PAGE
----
Effects of intratracheal tumor necrosis factor-alpha plasmid vector on lipopolysaccharide lethality and lung injury in mice

Marcienne M. Wright, Charles S. Powell, Robert M. Jackson

Research output: Contribution to journalArticlepeer-review

Abstract

Bacterial lipopolysaccharide (LPS) causes acute lung injury (ALJ) and contributes to inflammation in the acute respiratory distress syndrome (ARDS) and sepsis, making mechanisms of resistance to LPS critically important in clinical settings. The authors postulated that intratracheal administration of a plasmid (pcDNA3.0-rTNFα) encoding rat tumor necrosis factor-alpha (TNF-α) would increase resistance of mice to LPS-induced ALI or mortality. They investigated the time course and dose-response for development of LPS-induced ALI in C57/BL6 mice and sought possible protective effects of 100 μg pcDNA3.0-rTNFα intratracheally 1, 2, or 3 weeks before LPS challenge. Lung myeloperoxidase (MPO) activity and alveolar lavage fluid (BALF) cell counts increased significantly 48 hours after intraperitoneal (IP) LPS challenges. After pcDNA3.0-rTNFα pretreatment, mice challenged with LPS had lower lung/body weight ratios than mice treated with pcDNA3.0; however, other indices of lung injury did not differ. Survival of mice challenged with lethal IP LPS 2 weeks after intratracheal pcDNA3.0-rTNFα vector improved significantly, compared to mice pretreated with the control vector, pcDNA3.0. However, pcDNA3.0-pretreated mice tolerated LPS challenge less well than saline-pretreated controls. LPS causes neutrophilic lung injury and mortality, but pcDNA3.0-TNFα does not prevent ALI due to LPS. Intratracheal pcDNA3.0-rTNFα pretreatment significantly improves survival of mice after LPS challenge, compared to those pretreated with pcDNA3.0.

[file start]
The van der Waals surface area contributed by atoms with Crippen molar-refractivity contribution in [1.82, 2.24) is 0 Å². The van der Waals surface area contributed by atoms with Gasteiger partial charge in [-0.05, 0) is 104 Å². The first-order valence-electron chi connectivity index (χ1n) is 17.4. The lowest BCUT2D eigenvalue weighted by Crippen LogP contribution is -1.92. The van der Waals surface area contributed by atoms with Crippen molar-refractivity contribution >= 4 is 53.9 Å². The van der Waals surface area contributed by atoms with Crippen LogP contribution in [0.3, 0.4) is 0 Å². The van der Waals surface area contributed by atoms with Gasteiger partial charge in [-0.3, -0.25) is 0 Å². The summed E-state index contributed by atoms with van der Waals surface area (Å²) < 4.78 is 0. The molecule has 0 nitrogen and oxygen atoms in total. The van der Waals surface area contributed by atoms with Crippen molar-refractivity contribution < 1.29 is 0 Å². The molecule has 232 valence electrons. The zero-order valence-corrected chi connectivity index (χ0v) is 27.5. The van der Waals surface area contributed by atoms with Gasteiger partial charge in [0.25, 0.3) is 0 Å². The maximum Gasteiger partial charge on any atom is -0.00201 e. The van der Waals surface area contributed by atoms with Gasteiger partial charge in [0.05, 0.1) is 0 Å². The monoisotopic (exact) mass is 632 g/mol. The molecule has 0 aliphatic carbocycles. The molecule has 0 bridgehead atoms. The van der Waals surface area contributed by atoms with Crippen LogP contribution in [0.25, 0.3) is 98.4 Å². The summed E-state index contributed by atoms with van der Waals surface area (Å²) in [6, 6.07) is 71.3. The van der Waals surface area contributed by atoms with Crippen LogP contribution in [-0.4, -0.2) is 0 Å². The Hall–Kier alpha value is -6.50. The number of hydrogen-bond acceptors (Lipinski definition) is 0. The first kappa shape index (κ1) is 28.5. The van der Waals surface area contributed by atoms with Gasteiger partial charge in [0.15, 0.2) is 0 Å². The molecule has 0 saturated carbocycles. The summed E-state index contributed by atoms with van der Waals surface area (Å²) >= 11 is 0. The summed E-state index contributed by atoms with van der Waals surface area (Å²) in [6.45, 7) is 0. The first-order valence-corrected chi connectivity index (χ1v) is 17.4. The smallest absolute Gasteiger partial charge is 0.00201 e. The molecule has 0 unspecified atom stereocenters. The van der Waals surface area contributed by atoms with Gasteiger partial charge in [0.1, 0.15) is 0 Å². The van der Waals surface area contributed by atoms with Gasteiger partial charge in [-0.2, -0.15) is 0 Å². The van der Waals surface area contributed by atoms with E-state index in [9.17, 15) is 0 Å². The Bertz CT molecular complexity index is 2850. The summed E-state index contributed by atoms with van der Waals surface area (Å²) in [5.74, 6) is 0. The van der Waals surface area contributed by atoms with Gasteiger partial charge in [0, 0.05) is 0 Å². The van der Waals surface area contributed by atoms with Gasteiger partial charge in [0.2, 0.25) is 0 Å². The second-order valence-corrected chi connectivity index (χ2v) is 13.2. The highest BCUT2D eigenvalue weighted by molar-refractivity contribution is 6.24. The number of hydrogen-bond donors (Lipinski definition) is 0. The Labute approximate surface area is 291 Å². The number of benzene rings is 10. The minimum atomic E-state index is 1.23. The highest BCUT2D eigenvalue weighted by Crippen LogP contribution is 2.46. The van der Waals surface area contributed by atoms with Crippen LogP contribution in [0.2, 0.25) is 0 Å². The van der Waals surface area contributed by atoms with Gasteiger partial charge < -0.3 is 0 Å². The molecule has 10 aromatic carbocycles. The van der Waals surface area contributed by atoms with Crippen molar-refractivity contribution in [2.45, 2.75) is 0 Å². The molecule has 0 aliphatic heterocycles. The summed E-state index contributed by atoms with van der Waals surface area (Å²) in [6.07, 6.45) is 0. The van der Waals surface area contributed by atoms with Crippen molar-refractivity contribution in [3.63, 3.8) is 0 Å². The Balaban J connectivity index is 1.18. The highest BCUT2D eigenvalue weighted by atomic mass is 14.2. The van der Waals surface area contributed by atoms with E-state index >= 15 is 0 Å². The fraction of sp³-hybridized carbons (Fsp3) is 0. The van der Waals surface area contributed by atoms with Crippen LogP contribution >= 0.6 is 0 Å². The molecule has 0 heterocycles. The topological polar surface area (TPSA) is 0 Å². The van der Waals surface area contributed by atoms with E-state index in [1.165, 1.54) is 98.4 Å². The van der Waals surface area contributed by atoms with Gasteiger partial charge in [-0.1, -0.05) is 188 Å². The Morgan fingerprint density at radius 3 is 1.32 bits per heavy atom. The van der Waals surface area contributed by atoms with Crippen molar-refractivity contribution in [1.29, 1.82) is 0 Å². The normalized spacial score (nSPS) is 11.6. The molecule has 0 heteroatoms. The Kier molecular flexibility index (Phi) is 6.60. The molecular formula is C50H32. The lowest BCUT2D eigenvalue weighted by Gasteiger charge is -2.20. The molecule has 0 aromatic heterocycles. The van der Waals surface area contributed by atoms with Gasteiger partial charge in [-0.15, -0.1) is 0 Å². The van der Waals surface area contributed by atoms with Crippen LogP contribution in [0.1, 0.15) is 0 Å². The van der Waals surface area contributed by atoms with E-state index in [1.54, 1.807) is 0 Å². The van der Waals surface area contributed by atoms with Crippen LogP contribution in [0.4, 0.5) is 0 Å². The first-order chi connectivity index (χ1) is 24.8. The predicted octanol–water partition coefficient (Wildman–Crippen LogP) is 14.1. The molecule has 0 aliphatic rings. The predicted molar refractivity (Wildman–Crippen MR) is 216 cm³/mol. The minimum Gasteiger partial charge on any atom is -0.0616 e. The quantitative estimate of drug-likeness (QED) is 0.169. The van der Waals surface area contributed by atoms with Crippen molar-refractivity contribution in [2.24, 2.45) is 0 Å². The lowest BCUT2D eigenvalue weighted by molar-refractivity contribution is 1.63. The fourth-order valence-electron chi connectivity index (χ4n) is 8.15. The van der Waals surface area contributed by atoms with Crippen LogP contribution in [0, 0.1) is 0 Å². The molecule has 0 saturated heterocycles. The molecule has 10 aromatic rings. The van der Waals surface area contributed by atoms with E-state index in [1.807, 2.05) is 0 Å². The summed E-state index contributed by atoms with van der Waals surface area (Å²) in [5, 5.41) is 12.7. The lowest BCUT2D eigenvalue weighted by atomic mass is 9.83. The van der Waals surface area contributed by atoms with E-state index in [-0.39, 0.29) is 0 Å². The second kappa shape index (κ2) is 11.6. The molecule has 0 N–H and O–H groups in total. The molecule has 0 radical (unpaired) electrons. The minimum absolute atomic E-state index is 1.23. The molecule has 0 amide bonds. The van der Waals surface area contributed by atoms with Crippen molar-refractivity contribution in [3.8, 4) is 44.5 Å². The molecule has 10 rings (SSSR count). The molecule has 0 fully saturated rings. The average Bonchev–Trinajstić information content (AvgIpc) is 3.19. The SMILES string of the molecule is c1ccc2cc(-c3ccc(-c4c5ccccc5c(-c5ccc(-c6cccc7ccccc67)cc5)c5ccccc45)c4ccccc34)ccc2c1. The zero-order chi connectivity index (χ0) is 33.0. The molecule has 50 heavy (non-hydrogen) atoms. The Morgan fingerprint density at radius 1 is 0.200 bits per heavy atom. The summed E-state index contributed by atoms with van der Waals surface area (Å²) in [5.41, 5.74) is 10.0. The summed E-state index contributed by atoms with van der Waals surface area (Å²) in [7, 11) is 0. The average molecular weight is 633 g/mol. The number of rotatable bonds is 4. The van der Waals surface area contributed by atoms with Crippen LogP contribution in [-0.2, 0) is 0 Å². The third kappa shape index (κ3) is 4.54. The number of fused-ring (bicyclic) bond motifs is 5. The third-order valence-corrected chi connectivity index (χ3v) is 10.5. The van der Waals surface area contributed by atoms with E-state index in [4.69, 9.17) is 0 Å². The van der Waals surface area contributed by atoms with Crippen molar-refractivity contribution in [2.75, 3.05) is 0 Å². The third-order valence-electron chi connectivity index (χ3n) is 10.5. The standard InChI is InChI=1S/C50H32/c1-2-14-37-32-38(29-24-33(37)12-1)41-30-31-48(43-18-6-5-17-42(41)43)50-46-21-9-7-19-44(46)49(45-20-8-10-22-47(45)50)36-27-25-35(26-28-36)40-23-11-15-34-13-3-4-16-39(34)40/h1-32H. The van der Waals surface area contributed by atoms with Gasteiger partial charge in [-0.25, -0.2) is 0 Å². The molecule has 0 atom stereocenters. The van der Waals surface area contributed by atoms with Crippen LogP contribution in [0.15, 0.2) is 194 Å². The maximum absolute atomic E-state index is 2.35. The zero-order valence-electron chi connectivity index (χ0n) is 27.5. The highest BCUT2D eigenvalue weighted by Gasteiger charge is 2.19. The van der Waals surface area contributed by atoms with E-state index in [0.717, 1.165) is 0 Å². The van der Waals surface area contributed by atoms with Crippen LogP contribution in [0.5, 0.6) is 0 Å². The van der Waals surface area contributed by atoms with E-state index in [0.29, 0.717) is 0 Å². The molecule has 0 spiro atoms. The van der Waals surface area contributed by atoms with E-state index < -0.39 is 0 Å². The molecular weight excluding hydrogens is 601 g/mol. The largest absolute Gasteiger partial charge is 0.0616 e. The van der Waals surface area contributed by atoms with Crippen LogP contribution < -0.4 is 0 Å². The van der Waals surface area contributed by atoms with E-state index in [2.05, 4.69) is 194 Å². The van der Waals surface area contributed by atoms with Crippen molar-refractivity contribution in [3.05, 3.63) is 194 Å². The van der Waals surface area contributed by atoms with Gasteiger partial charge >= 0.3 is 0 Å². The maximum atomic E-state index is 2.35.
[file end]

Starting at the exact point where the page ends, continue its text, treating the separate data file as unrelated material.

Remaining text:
Original languageEnglish (US)
Pages (from-to)653-671
Number of pages19
JournalExperimental Lung Research
Volume30
Issue number8
DOIs
StatePublished - Dec 1 2004

Keywords

  • ARDS
  • DNA vaccination
  • Endotoxin
  • Lipopolysaccharide

ASJC Scopus subject areas

  • Pulmonary and Respiratory Medicine

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